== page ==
This article originally appeared on VICE Canada.
Polyamory might look like a romantic and sexual free-for-all from an outsider’s perspective. But, even if you’re in a non-monogamous arrangement, it’s totally still possible to cheat. What “cheating” means, though, can vary. It really depends from person to person, relationship to relationship, and on the agreements you make with those you’re seeing.
The myth that cheating doesn’t exist within poly relationship styles, in fact, can be blatantly at odds with the personal philosophies of people who practice polyamory.
“The idea that cheating does not exist in polyamorous relationships is ignorance at its worst,” Bear, 40, who practices polyamory, told VICE. “Polyamory is about love, but that love has to have a strong foundation. Our relationship is founded on: honesty, communication, trust, and respect.”
To understand more about how those in poly relationships identify their boundaries and what constitutes “cheating,” we reached out to people who practice some form of non-monogamy. As always, it’s important to remember that there's a wide and diverse range of relationship styles and forms of breaching trust within relationships. These anecdotes are based on individuals’ personal experiences and do not speak for all.
Covertly Forming Relationships
“I was in a relationship with a man who decided to start dating his ex again a few months after we started dating. Not only did he not inform me that he started dating her—she was under the impression they were exclusive. It all came out after a couple of months, and he ended up choosing to be with her only when he was caught. It was a severe breach of trust.” —Nicole, 32
“I usually have two partners maximum so I may spend equal time with everyone. The number of partners one might have is usually set with the main partner/base partner or by personal self; if that number changes without consulting everyone, I would also consider that cheating. I wouldn’t want my pack/unit to fall apart due to anyone feeling uncomfortable.” —Alex, 20
“I personally am more comfortable with partners who are really open and transparent about who they’re dating. I kind of want to hear about it. So, for me, uncomfortable feelings come up when I don’t know about my partners’ partners—my metamours. If I had a partner who engaged in a new relationship, and the relationship was going forward in an emotional way and they didn’t tell me, I would feel cheated on.” —Heath, 38
“I was in a steady relationship with this guy, and in the beginning of our relationship, we established what cheating was for both of us. We agreed if one of us started seeing another person and we don’t tell each other about it, that’s considered cheating.” —Olivia, 36
“The relationship I am involved in has set rules regarding bringing in others. First, when interest has been initiated, we must tell the others. Second, we discuss everything: feelings, boundaries, the details of the one who has either shown interest or who has become the subject of interest. Then, we all meet in a neutral place, for lunch or dinner, and get to know each other. If any contact has been made without abiding by those rules, then it is cheating. If one of us goes on a date with someone new and doesn't follow the rules, they are cheating on us.” —Bear, 40
Violating Sexual Health Boundaries
“I prefer routine STI testing and prefer to use protection with partners that I haven't consciously chosen to fluid bond with.” —Nicole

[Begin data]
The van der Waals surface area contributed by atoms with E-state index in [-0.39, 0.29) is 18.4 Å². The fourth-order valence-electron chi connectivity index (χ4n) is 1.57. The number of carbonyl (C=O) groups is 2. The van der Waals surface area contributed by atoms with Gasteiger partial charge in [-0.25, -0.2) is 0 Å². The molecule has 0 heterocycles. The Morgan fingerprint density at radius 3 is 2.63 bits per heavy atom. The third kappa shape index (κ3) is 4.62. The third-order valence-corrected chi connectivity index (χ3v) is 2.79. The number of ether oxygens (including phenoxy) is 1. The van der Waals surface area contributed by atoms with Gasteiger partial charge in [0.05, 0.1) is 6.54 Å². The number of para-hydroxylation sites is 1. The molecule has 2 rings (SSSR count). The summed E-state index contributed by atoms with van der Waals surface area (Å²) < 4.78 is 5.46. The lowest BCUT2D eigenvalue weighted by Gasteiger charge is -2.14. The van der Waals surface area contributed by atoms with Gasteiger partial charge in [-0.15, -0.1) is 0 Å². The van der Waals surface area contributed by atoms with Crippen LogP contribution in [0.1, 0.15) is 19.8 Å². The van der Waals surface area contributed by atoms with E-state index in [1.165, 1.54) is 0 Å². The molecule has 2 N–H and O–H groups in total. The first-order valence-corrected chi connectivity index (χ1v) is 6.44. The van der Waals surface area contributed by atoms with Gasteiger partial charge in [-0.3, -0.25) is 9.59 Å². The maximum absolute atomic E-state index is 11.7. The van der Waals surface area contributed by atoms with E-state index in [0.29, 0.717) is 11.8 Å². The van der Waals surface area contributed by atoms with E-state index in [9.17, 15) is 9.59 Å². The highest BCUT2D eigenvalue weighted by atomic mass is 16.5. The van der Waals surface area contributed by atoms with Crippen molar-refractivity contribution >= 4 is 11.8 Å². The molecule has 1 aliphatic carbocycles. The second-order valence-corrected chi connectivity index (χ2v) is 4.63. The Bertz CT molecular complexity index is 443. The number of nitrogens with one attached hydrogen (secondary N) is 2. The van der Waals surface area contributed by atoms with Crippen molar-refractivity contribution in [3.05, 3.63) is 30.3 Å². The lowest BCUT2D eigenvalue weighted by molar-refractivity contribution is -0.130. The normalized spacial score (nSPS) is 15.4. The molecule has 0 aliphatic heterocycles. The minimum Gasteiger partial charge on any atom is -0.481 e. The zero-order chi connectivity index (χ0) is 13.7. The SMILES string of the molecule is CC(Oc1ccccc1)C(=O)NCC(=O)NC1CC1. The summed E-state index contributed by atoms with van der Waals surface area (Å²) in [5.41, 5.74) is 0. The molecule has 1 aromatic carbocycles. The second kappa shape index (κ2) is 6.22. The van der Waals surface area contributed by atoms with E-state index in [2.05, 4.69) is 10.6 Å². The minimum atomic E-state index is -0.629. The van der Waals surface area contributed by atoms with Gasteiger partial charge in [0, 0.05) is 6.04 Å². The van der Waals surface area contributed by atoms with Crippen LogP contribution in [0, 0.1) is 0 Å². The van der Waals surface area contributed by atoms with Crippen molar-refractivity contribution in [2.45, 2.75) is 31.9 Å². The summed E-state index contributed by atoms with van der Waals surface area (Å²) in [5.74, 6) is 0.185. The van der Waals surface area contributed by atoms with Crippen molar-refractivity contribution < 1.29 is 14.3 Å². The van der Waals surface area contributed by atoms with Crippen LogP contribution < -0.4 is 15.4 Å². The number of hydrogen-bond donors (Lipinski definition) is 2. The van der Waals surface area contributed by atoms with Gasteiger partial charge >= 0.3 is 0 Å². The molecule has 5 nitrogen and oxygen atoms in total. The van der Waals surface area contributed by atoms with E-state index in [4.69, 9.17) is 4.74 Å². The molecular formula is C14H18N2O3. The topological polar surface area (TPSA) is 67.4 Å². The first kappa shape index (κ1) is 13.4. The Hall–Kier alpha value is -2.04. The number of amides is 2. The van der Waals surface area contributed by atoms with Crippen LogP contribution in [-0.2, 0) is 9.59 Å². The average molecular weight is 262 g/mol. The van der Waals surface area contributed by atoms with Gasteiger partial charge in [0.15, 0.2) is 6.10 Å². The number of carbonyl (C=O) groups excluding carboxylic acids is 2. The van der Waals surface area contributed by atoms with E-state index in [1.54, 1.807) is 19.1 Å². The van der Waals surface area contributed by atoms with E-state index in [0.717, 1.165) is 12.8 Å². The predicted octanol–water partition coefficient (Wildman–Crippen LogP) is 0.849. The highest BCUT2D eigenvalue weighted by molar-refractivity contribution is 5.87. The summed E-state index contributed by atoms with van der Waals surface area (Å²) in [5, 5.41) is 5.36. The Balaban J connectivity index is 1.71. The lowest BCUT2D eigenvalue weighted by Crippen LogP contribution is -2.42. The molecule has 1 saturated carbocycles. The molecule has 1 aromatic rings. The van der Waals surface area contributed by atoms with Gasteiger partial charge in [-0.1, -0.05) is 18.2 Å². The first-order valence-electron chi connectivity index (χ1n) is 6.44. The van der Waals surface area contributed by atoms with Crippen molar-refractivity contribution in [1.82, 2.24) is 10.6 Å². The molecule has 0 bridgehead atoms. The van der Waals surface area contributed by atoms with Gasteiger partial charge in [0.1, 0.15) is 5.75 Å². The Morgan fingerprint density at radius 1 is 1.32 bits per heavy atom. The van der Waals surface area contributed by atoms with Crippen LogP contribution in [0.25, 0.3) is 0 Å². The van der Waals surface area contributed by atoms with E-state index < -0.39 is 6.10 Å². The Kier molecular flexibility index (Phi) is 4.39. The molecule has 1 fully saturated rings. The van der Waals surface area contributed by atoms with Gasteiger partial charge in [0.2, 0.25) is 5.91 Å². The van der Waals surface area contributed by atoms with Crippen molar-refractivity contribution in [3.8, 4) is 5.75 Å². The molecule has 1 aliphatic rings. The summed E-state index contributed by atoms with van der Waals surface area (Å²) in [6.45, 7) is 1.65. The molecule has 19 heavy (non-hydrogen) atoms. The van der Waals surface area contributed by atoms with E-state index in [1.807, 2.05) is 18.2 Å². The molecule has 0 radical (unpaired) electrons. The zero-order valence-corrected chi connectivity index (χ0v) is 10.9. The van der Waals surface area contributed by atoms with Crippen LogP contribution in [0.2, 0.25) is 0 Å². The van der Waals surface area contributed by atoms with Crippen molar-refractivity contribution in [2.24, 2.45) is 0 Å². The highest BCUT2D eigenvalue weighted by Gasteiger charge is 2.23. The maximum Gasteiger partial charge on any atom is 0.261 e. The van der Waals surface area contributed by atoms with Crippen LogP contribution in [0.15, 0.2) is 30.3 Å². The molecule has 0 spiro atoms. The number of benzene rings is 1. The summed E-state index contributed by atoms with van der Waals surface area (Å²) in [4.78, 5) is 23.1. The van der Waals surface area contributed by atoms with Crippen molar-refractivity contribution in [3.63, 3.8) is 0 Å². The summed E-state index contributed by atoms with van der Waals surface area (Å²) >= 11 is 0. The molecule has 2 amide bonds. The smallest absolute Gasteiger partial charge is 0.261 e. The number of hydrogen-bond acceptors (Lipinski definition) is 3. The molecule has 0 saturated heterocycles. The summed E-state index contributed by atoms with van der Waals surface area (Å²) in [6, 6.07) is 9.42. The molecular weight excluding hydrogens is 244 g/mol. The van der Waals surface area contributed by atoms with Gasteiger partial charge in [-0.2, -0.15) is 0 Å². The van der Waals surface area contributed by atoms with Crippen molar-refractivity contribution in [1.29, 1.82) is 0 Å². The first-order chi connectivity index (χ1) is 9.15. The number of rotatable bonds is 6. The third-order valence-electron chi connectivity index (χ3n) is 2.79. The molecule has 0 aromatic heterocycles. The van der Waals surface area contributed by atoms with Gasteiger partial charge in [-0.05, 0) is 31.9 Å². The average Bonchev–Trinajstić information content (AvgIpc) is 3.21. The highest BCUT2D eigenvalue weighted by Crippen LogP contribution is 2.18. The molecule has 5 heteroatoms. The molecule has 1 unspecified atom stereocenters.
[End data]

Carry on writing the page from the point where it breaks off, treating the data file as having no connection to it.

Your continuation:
“If one person in the relationship fails to communicate honestly about an STI, trust and respect are both broken.” —Bear
“Say I have a partner and we make an agreement to have barrier-free sex… We make that agreement with the understanding that we will be open and transparent about our sexual behavior with other people—and if our barrier usage with somebody else changes, that we would notify each other. Say that same partner goes and sleeps with somebody barrier-free and then comes back to me. Now, the person at that point has violated an agreement we had... But have they violated my consent? They haven’t violated my sexual consent or my body because they haven’t slept with me. If they did that and didn’t tell me—that, to me, would be cheating… If they tell me, it’s a renegotiation of our agreement.” —Heath
Going on Secret Dates
“Lying about going on dates.” —Nicole
“When my partner is starting to date someone new but they don’t say anything about it, I consider that cheating. [An ex] cheated on me by not telling me about another woman that he went on dates with twice. The reason I found out was because he called me and told me that he wanted to see less of me (we only saw each other once a week) and wanted to see more of her because she’s familiar with the sex club scene.” —Olivia
Failing to Communicate
“If they neglected to inform new potentials of the existence of current partners.” —Nicole
“In any of my relationships, I prefer to have open and honest communication. If communication ever fails, then the unit might not survive. If there is a breach in this communication and honesty, then I personally would consider that cheating.” —Alex
“We have to be honest with each other. Most importantly, we must be honest with ourselves. Before bringing anyone else into the relationship, everyone involved sits down for an honest conversation. We express our true feelings, openly and honestly. If we don't, we are setting up a scenario for failure.” —Bear
“If someone is omitting information, blatantly lying, or obscuring a truth, then it’s a breach of trust. I don’t need to know every detail, but if it’s big enough to lie about it, then it probably shouldn’t be happening” —Nicole
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